An important note on this core principle is that these neural modifications that are learned during biofeedback have similar properties to other learned synaptic changes. Ongoing practice is key to keep them, otherwise they tend to decay.
Biofeedback history began with the research of Edmund Jacobson, who developed progressive relaxation techniques in the 1930s and Johann Schultz, who developed autogenic training. Both of these techniques are self-regulatory techniques and they served as basis in research and discovery of biofeedback.
Biofeedback emerged in the 1960s when several scientific, philosophical and social movements were converging. Three key researchers are thought to be the “fathers” of biofeedback: Neil Miller, John Basmanjian and Joe Kamiya. They all contributed to the development of a variety of biofeedback techniques.
Neal Miller conducted behavioral research with animals and he found that animals could be trained to control their internal body systems, such as blood pressure and heart function. John Basmanjian began to study voluntary control over the skeletal muscles. He discovered that with feedback anyone could gain control over a single motor unit within a muscle. Other researchers found that with feedback, animals can be trained to control internal body systems such as blood pressure.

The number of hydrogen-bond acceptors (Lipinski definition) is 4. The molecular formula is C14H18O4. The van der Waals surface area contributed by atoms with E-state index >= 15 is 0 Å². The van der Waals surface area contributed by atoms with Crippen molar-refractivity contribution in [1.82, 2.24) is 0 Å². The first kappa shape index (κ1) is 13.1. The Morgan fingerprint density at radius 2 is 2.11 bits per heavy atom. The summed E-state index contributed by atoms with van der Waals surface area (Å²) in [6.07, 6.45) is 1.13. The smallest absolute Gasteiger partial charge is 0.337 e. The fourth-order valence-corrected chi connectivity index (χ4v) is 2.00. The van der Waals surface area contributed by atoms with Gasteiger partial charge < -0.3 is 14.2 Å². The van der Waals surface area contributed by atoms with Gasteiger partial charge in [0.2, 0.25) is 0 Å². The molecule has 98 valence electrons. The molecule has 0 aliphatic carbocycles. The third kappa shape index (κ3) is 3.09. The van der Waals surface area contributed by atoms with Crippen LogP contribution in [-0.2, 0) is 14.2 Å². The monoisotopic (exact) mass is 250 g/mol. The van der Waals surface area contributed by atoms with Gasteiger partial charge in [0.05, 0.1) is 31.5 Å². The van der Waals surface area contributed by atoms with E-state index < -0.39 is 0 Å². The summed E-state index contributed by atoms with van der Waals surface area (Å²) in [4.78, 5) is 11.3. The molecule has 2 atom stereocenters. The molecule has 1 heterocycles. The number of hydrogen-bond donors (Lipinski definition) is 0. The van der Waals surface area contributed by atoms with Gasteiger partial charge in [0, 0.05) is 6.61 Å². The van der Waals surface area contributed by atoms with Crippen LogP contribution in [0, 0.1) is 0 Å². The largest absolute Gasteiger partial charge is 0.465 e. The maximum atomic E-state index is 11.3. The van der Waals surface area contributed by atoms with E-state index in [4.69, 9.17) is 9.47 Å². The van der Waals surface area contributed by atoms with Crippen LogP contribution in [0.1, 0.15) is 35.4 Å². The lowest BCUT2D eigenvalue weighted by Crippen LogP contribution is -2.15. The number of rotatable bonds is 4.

Joe Kamiya investigated the internal world of perception and discovered that individuals could learn (through EEG feedback) to discriminate between brain wave states. Then he discovered that with feedback, individuals could produce specific brain wave states on demand.
While testing phrases designed for physical relaxation during autogenic training, researchers at the Menninger Foundation discovered skin temperature biofeedback. During a testing session, one of the volunteers eliminated a migraine headache when she warmed her hands with autogenics. This led to the research (and subsequent clinical use) of skin temperature biofeedback for migraine headaches.